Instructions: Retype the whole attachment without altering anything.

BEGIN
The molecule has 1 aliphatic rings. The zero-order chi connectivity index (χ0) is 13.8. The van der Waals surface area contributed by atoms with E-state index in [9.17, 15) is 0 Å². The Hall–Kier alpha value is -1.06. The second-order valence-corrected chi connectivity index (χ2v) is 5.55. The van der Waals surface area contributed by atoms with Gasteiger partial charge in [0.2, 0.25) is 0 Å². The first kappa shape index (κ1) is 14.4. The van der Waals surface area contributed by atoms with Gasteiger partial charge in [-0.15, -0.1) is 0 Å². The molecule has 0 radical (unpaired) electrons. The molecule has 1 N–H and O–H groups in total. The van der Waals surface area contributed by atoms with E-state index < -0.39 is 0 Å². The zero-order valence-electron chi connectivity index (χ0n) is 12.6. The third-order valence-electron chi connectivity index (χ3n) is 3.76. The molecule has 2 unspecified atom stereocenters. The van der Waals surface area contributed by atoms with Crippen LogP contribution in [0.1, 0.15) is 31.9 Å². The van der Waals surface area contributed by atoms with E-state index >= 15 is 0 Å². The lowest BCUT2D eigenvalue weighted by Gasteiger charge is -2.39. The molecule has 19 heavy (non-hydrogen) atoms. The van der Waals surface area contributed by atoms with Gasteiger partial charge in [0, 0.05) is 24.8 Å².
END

The molecule has 1 aliphatic rings. The zero-order chi connectivity index (χ0) is 13.8. The van der Waals surface area contributed by atoms with E-state index in [9.17, 15) is 0 Å². The Hall–Kier alpha value is -1.06. The second-order valence-corrected chi connectivity index (χ2v) is 5.55. The van der Waals surface area contributed by atoms with Gasteiger partial charge in [0.2, 0.25) is 0 Å². The first kappa shape index (κ1) is 14.4. The van der Waals surface area contributed by atoms with Gasteiger partial charge in [-0.15, -0.1) is 0 Å². The molecule has 0 radical (unpaired) electrons. The molecule has 1 N–H and O–H groups in total. The van der Waals surface area contributed by atoms with E-state index < -0.39 is 0 Å². The zero-order valence-electron chi connectivity index (χ0n) is 12.6. The third-order valence-electron chi connectivity index (χ3n) is 3.76. The molecule has 2 unspecified atom stereocenters. The van der Waals surface area contributed by atoms with Crippen LogP contribution in [0.1, 0.15) is 31.9 Å². The van der Waals surface area contributed by atoms with E-state index >= 15 is 0 Å². The lowest BCUT2D eigenvalue weighted by Gasteiger charge is -2.39. The molecule has 19 heavy (non-hydrogen) atoms. The van der Waals surface area contributed by atoms with Gasteiger partial charge in [0, 0.05) is 24.8 Å².